Oculus makes a distinction between white and White. The peoples of Europe are of course white in a racial or biological sense — that is, they belong to a shared ancestry group originating on that continent and characterized by orthognathism, relatively pale skin, etc. — but they are not to be considered ethnically White. Rather, they have more specific ethnic identities; they are Englishmen, Russians, Spaniards, Belgians, Latvians, and so on. Most white Americans, on the other hand, and just plain White — descended from one or more of the white European peoples, but no longer really a member of any of those ancestral groups. My ancestors came from England, Germany, and the Ukraine, but I am not an Englishman, a German, or a Ukrainian — just as a modern Englishman is not really an Angle, a Saxon, a Jute, a Celt, a Norman, or a Dane. He may be primarily descended from one of those peoples, of course, and may even be aware of and proud of that heritage — but in practice, he’s just English; and white Americans are just White. (The same is true to varying degrees in the other countries of the European diaspora, but in practice Oculus focuses on America, and so shall I.)

Although Oculus does not develop the point, something very similar is true of American blacks. Their ancestors belonged to specific African ethnic groups, but they themselves are no longer ethnically Hausa or Fula or Igbo or Yoruba or whatever; they’re just Black. These two ethnic groups — Black and White, African-American and European-American — are the main peoples that can be called simply “American.” (Of course various indigenous tribes also qualify, but these groups are much smaller. The White:Black:Navajo ratio is 672:129:1.) The others — Mexican-Americans, Chinese-Americans, etc. — still have clear ethnic ties to non-American groups, and their hyphenated names are appropriate; but Blacks and Whites are Americans in the same simple sense that an ethnic Frenchman (as opposed to, say, a French citizen of Maghrebi origin) is French.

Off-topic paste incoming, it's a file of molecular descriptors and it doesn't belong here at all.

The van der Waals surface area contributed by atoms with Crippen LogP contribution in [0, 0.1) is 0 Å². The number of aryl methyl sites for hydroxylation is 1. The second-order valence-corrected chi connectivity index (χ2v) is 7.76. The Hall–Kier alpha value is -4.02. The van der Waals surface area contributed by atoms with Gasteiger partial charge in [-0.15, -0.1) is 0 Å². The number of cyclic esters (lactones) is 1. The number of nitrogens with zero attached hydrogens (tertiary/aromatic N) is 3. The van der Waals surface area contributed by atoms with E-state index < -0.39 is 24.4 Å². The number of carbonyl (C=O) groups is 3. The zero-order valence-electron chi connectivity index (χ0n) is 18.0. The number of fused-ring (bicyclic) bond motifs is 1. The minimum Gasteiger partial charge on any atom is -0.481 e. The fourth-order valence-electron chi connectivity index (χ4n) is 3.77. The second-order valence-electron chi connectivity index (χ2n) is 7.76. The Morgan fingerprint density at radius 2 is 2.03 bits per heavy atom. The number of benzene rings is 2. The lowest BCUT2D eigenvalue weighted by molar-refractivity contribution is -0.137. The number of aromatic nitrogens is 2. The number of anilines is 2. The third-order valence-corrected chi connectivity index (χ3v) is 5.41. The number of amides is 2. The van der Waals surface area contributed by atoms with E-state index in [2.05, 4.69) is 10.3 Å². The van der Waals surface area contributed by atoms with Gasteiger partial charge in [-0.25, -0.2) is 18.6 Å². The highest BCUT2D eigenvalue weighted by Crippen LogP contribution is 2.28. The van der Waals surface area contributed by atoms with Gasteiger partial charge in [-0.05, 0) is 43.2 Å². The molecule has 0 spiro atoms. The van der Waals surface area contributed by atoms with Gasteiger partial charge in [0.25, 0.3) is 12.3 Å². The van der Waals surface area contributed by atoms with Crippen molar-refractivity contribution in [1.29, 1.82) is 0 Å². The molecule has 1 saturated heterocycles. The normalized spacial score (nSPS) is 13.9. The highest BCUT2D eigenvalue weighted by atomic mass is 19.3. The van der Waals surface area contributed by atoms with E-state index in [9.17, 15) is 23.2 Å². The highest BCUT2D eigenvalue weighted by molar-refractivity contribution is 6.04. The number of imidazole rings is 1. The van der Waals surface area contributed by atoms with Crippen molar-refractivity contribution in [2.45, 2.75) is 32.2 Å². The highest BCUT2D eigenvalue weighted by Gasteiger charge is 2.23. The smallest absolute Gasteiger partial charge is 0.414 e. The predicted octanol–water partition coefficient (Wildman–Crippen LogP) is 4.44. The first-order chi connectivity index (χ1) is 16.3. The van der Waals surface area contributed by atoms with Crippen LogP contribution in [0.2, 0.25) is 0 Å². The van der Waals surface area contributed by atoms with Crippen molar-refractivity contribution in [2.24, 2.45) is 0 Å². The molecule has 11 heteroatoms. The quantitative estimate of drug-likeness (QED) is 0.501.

Blacks in America generally self-identify as Black, participate in a Black culture which is openly and explicitly Black, may support the idea of “Black pride,” refer to other Blacks as their brothers and sisters, etc. — but White Americans do none of these things — generally can do none of these things without feeling like horrible people. The following passage from Oculus’s book drives home just how deeply rooted this aversion to White racial identity is:

Say it out loud: “I am a human being, but I am not just any human being. I am a white person. I am a member of the white race.”

Can’t do it, can you?

Do these words scare you? Do you feel like a bad person just for reading them? Do you think I am evil for writing them down, or even thinking them?

It’s okay if you do. You have been trained to feel that way. You have been trained not only to hate what you are, but to deny that you even exist.

This is absolutely true — and absolutely astonishing, when you think about it. Even I, who am generally quite open-minded about such things and pride myself on not being a slave to goodthink, feel somewhat uncomfortable quoting these words or even reading them — but why? What is there in them to be ashamed of? Do they say “white people are better than other people” or “I hate members of other races”? They are a simple assertion that there is such a thing as the white race and that I am a member of it. They ought by all rights to be received as an obvious and completely value-neutral statement of fact. Notice also how completely inoffensive they become if you replace every instance of “white” with “black.”

What is the explanation for this? Is it because we feel that the white race is uniquely evil, and that to acknowledge one’s membership in it is shameful? Or, conversely, perhaps it is because it is so good to be white — because the white peoples are among the most accomplished and “privileged” on the planet, and so to make a point of one’s whiteness is bad form, in the nature of gloating? Or perhaps the problem is simply that whites are a majority in America, so that when I say “I am White” rather than “I am American,” the people I am excluding from my in-group are more salient than those I am including; it sounds less like a statement of camaraderie (“Tom and Bob are my good buddies”) than like a mean-spirited rejection of others (“I’m friends with everyone here except Pete”). Of course, whites in white-minority areas like Los Angeles presumably aren’t supposed to identify as white either, so that can’t be the whole explanation.